Yvonne appears only briefly in Casablanca, but the few minutes of her screen-time convey a rich emotional journey that acts as a micro version of the wider film. Rejected by Rick, Yvonne takes up with a German soldier and sides with him in a fight with a Frenchman, an act that symbolises her neutrality to the ‘sides’ of war, and her submission to personal desire and love instead.

The close-up of her singing La Marseillaise suggests a transition, an emotional return to her homeland that awakes in her a defiance of this submission.

Yvonne’s journey is representative of the whole crowd, the collection of French refugees who have up until this point tolerated the control that the Germans exert over the area. This is the emotion of the crowd as their singing drowns out Die Wacht am Rhein.

This surge of feeling is instigated by an anthem for a homeland, sung far from home. It is also a song of battle, of fighting for a place, a land that they may never again see.

The power of this scene  also transcends the film. The actors in the crowd of Rick’s bar are made up of actual refugees, displaced people recruited as extras by Kunitz, and their tears were real. In this way, the scene – filmed in 1941 – goes beyond the narrative and captures a true moment of the wartime anguish it depicts.

The camera pauses on Victor Laszlo as he conducts. The focus serves to highlight his concentration, suggesting a man of singular purpose.


It is at this stage that Laszlo can be understood as a hero, as someone with the dynamism and charisma to lead a revolution. Before this scene, he appears fairly unremarkable, but his role as the conductor of an orchestra is symbolic of the importance of his wider political role as a conductor of change.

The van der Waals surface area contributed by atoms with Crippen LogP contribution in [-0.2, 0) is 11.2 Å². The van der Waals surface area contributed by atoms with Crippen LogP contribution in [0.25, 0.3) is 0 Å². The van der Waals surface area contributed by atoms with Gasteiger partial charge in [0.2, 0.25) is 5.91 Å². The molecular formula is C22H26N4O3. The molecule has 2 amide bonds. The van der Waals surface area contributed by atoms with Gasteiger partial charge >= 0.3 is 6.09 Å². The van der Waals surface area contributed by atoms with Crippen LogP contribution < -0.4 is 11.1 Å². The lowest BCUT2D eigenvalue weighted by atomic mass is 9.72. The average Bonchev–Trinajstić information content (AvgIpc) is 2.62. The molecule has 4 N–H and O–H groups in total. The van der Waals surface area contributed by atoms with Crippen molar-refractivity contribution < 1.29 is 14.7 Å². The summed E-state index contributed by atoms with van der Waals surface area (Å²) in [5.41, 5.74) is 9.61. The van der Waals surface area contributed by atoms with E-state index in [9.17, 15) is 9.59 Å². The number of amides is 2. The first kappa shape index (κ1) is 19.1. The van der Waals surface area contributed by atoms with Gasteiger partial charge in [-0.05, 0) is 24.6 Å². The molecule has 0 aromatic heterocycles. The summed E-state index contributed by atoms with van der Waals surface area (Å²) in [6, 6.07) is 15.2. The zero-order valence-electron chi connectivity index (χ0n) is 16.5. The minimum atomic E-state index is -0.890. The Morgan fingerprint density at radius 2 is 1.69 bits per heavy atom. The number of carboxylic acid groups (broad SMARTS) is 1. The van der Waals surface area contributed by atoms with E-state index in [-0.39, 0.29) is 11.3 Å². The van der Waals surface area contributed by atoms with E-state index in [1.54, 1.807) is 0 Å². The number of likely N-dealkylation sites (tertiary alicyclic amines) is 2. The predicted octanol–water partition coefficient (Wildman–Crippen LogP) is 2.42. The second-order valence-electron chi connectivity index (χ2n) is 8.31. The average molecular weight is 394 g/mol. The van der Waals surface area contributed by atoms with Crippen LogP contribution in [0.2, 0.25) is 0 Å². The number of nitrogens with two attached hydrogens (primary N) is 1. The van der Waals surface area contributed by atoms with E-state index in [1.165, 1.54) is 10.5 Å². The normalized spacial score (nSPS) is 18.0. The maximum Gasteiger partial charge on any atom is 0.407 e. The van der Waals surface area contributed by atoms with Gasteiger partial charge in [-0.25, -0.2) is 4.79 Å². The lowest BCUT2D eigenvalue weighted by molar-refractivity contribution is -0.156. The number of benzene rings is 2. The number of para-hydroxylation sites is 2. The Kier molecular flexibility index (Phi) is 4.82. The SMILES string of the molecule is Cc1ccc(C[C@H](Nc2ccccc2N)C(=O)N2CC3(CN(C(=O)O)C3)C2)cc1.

It is not only the audience that sees this. Here is Ilsa, looking at Laszlo.


At the point where the audience is able to see Laszlo’s power and purpose, the camera switches immediately to Ilsa, thus transferring the audience’s viewing experience on to hers. This enables an emotive engagement with her expression, and articulates her own dilemma. As she gazes up at her husband, her face conveys what she will later confess to Rick is a “feeling she supposed was love”. What she feels for Laszlo is pride, the admiration of an idea, a duty and devotion to cause.

The national anthem thus contextualises and dramatises the concerns of the plot. Singing La Marseillaise is an act of defiance – on a micro level – of the occupation of Rick’s bar, while its emotional gravity comes from what that stands for. It is a defiance of occupied France (which is also the site of Rick and Ilsa’s love affair), the Vichy regime and the Nazis. That it is sung in French and the film does not include subtitles further adds to this stance of an unapologetic, impassioned defence of a nation.

In this film-noir setting of shadows and doubles, light and dark, black and white, the singing of La Marseillaise uses the call of common ground, home and patriotism as a call to pick a side.


And eventually, Rick does. Encapsulating the many personal sacrifices, lost chances and unfulfilled dreams that underscored wartime life, Rick forsakes a beautiful future with a woman for a “beautiful friendship” of brothers in arms.


(But if I were to be cynical, my final analysis of the film’s message might be: Don’t let that insignificant hill of beans ‘love’ get in the way of a man’s heroic devotion to men … I mean mankind… after all…)